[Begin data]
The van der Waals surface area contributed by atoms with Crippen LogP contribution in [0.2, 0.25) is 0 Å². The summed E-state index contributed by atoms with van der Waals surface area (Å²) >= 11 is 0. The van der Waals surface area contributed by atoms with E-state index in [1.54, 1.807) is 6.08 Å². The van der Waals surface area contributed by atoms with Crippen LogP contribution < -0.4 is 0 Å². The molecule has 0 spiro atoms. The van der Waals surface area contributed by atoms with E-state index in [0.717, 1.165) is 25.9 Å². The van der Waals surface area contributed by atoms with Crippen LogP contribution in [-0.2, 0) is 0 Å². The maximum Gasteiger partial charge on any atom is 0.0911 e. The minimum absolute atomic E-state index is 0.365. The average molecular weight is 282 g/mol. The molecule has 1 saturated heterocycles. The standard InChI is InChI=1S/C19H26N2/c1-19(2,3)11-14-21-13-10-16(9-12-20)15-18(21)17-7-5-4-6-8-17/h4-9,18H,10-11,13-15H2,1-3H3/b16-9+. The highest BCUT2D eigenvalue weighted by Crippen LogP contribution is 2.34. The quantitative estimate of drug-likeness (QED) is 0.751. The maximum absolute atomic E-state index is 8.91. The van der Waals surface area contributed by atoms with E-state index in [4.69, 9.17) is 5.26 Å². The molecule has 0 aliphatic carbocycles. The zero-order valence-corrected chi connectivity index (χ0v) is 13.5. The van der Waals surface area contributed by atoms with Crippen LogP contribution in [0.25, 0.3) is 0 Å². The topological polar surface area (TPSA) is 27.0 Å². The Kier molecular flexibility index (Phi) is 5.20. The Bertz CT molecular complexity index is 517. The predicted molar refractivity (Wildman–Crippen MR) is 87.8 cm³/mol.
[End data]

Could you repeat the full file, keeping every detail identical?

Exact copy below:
The van der Waals surface area contributed by atoms with Crippen LogP contribution in [0.2, 0.25) is 0 Å². The summed E-state index contributed by atoms with van der Waals surface area (Å²) >= 11 is 0. The van der Waals surface area contributed by atoms with E-state index in [1.54, 1.807) is 6.08 Å². The van der Waals surface area contributed by atoms with Crippen LogP contribution < -0.4 is 0 Å². The molecule has 0 spiro atoms. The van der Waals surface area contributed by atoms with E-state index in [0.717, 1.165) is 25.9 Å². The van der Waals surface area contributed by atoms with Crippen LogP contribution in [-0.2, 0) is 0 Å². The maximum Gasteiger partial charge on any atom is 0.0911 e. The minimum absolute atomic E-state index is 0.365. The average molecular weight is 282 g/mol. The molecule has 1 saturated heterocycles. The standard InChI is InChI=1S/C19H26N2/c1-19(2,3)11-14-21-13-10-16(9-12-20)15-18(21)17-7-5-4-6-8-17/h4-9,18H,10-11,13-15H2,1-3H3/b16-9+. The highest BCUT2D eigenvalue weighted by Crippen LogP contribution is 2.34. The quantitative estimate of drug-likeness (QED) is 0.751. The maximum absolute atomic E-state index is 8.91. The van der Waals surface area contributed by atoms with E-state index in [4.69, 9.17) is 5.26 Å². The molecule has 0 aliphatic carbocycles. The zero-order valence-corrected chi connectivity index (χ0v) is 13.5. The van der Waals surface area contributed by atoms with Crippen LogP contribution in [0.25, 0.3) is 0 Å². The topological polar surface area (TPSA) is 27.0 Å². The Kier molecular flexibility index (Phi) is 5.20. The Bertz CT molecular complexity index is 517. The predicted molar refractivity (Wildman–Crippen MR) is 87.8 cm³/mol.